This is an extract from Dr. Christopher Philpotts assessment of Deptford Creek. This section describes industry in the medieval period
The fundamental feature of the history of all the manors and parishes along the banks of the Thames below London in the medieval and early modern periods was the struggle to reclaim or ‘inn’ the marshes from the River. Earthen banks or ‘walls’ were constructed along the Riverside and the land behind was drained by ditches. This was enclosed and drained in a series of parcels divided by cross-walls which were built out from the gravel uplands and ran perpendicularly to the River, advancing the river front over a period of time. The level of each parcel related to the date at which it was first ‘inned’ - the lower the level the earlier the ‘inning’.
The method of constructing the river walls is not known with any certainty, but they are likely to have consisted of simple earthen banks perhaps founded on hurdles. By the 16th century timber groynes probably formed the foundation and the earth may have been mixed with reeds taken from the marshes in front of the wall. The reclaimed land behind the wall was used for meadow and pasture and also for sowing corn. The unenclosed marshes in front of the walls were used for fishing and fowling. The remains of two timber revetments recently recorded on the west and east sides of the Creek bed to the south of the railway bridge may represent the lines of medieval and early modern river walls. By the end of the Middle Ages the River walls had been raised to 2.7mOD as excavated at Limehouse. They were often breached and behind them there was frequent flooding of the fields up to 1.8mOD.
By 1515 there are references to Stowage Marsh and in the late 16th century repeated repairs of the River walls here. The Creek was also mentioned The earliest spelling is the same as the modern street name at in the 16th century the variants ‘Stowedge’. ‘Stoage’ appeared and in the 18th century ‘Stoad’. The location of the house appears to have been between Hoy Inn Stairs and a street called The Stowage. By the 18th a wharf 104 feet long beside the Ravensbourne., dwelling houses, warehouses, sheds and a substantial area belonged to ‘Stowidge House’. The name of the street therefore derived from this property and not from the later storage facilities at the East India company as has often been stated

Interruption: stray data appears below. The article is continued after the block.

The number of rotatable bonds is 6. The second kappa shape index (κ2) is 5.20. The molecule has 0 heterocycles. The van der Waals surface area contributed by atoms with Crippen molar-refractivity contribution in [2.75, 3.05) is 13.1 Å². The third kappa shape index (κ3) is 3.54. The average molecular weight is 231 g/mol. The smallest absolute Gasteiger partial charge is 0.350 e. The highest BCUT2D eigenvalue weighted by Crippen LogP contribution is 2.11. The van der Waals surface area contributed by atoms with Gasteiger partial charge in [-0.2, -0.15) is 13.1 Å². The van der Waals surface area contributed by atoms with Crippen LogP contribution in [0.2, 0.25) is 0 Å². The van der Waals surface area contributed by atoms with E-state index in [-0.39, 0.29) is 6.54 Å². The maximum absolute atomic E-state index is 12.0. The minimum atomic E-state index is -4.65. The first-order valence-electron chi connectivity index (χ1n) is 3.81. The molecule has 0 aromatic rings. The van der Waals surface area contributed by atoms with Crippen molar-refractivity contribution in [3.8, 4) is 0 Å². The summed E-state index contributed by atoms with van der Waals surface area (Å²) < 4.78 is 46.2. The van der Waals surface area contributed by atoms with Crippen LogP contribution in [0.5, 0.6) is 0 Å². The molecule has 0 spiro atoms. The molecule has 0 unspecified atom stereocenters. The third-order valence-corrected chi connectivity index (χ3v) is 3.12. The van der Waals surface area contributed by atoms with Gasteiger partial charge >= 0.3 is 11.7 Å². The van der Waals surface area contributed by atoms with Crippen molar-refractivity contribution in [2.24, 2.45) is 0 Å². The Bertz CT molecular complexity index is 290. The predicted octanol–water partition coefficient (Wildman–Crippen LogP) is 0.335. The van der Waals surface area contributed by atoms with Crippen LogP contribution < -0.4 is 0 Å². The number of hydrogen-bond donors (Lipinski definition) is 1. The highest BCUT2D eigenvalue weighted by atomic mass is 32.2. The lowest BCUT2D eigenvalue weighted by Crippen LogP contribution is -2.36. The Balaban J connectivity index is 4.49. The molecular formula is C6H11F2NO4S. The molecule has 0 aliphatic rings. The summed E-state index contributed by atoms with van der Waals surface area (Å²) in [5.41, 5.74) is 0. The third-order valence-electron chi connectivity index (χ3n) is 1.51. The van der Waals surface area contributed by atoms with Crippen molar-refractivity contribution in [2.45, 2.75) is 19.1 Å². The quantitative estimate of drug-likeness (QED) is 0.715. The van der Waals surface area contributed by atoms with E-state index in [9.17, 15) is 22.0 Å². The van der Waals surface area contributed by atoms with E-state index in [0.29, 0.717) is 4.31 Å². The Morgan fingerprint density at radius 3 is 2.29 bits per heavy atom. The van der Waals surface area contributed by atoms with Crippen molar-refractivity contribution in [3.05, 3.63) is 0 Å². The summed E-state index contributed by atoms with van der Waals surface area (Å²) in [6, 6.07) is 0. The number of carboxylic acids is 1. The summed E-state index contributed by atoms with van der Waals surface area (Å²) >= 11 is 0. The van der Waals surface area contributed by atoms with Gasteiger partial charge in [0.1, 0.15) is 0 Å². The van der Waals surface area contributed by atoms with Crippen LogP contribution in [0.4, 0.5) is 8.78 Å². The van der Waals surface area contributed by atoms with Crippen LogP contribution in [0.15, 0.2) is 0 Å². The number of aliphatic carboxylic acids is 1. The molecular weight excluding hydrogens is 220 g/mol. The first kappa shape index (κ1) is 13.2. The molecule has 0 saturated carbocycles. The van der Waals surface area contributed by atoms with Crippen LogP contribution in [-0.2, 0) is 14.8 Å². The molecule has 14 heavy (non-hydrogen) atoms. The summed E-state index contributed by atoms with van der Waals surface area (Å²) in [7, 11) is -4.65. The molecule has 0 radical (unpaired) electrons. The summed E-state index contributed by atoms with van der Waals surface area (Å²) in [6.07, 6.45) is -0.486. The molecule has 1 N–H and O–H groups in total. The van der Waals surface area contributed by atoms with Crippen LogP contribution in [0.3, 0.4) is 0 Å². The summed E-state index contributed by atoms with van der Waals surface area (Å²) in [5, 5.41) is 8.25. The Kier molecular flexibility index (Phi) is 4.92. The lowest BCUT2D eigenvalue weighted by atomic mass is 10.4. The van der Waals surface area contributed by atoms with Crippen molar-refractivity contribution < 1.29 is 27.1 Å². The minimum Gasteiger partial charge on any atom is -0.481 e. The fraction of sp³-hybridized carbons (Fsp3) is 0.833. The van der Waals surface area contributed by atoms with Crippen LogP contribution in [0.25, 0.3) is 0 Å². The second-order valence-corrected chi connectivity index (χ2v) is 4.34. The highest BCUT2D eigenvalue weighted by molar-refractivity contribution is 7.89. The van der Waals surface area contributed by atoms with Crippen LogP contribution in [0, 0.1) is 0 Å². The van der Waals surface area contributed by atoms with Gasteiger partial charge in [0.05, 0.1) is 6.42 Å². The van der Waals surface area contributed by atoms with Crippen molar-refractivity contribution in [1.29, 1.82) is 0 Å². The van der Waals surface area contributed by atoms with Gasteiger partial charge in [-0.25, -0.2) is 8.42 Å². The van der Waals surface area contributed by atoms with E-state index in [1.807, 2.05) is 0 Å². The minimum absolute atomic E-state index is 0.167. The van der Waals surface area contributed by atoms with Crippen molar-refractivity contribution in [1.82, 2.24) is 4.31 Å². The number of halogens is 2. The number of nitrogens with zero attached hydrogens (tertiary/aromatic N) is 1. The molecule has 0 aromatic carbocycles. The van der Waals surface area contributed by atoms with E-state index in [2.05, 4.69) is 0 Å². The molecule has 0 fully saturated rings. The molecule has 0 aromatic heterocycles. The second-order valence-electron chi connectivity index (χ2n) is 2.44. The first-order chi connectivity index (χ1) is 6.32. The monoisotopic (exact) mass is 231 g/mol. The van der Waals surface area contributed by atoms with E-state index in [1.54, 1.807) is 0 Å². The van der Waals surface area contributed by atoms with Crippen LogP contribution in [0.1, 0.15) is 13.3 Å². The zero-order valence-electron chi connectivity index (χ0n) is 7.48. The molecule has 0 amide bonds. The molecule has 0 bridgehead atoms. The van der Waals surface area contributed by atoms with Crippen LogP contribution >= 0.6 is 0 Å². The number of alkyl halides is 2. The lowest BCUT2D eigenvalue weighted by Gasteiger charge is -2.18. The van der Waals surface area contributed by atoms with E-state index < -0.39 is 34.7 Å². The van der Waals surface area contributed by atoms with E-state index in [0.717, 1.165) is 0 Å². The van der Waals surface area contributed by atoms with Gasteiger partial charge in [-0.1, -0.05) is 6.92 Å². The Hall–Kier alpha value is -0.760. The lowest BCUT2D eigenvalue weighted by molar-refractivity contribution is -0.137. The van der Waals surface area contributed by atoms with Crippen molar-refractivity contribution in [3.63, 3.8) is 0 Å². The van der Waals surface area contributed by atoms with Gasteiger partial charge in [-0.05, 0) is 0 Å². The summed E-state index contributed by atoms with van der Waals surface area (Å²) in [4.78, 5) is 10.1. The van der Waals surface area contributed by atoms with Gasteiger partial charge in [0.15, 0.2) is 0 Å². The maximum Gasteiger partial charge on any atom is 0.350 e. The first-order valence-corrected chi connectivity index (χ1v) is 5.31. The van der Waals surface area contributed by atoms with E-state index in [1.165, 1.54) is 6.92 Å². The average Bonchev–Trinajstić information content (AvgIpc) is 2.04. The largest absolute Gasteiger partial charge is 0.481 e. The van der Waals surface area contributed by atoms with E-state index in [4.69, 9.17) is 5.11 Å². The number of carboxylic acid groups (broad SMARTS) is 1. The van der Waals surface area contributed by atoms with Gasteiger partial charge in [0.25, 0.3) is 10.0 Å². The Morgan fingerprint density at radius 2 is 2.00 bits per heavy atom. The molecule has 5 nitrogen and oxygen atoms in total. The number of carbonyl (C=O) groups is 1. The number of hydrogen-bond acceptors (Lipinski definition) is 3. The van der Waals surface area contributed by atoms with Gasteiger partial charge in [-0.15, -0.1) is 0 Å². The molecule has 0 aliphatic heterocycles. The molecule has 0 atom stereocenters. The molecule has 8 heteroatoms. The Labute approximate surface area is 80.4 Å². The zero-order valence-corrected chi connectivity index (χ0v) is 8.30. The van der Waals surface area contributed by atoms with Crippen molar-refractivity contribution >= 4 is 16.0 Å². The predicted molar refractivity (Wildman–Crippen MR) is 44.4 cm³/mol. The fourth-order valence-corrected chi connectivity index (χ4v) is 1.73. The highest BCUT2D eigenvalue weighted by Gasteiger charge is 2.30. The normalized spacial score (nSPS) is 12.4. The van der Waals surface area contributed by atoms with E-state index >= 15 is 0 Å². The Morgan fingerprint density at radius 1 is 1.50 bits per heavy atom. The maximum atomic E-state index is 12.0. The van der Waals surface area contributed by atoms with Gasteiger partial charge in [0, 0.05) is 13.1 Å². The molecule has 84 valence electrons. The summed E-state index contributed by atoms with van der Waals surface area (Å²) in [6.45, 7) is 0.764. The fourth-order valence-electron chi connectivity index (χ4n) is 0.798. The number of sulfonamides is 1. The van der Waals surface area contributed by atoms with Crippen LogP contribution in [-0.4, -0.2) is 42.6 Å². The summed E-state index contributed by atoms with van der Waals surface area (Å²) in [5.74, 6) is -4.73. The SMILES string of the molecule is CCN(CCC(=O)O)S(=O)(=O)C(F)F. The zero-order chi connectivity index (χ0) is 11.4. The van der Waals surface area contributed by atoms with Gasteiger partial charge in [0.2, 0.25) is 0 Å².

Interspersed in these strips of arable cultivation and marshlands where the properties of several religious houses including Saint Thomas’s Hospital. The Hospital accumulated much land in the area including a length of the Thames bank called Skinners Place between Deptford Green and Deptford Strand on which stood a dovecote by 1414 and several tenements were built by the early 16th century
The Deptford Strand area along the river walls of the Thames was certainly populated by the 13th century and increasingly so in the later medieval period. It was called the ‘vill of Westgrenewich on the Stronde’. Walter the Archer and his wife Christina were found murdered at their house in ‘West Greenwic’ in 1227. A wharf had recently been made on land of Deptford Strand manor in 1463-4. Medieval pottery has been found on the Thames foreshore between Watergate Street and Deptford Green. At Deptford Bridge another wharf was added shortly before 1471. In 1381 a wharf was mentioned at Deptford where a cargo of 4,000 short faggots of firewood, called ‘ovenfagotes’ was to be delivered, presumably for the bread ovens of the village.
In the Domesday Book survey of 1086 four mills were noted within ‘Grenviz’ and a further 11 in ‘Levesham. In 1157 Walkelin de Haminot granted an annual rent of 10 shillings for the watermill in Deptford town to Bermondsey Abbey probably in compensation for his father’s failed gift of the manor in 1145. The Abbey collected this rent until the Dissolution of the Monasteries in the 1530s. This mill must have been the tide mill or ‘Flodmell’ known to have been established on the west bank of the Ravensbourne to the north of Deptford Bridge by at least the 14th century. It had a continuous existence until it was closed after a fire in 1970. In 1326 and 1342 the tidal waters to drive it were held back by a ‘Flodmellware’.
Other water mills operated on the Ravensbourne, including one at Brookmill Road on the site of the Kent Water Works established by 1586 and the Armoury Mills at Lewisham. Another tide-mill operated in Pot Mead, later the site of Deptford Wharf/Borthwick Wharf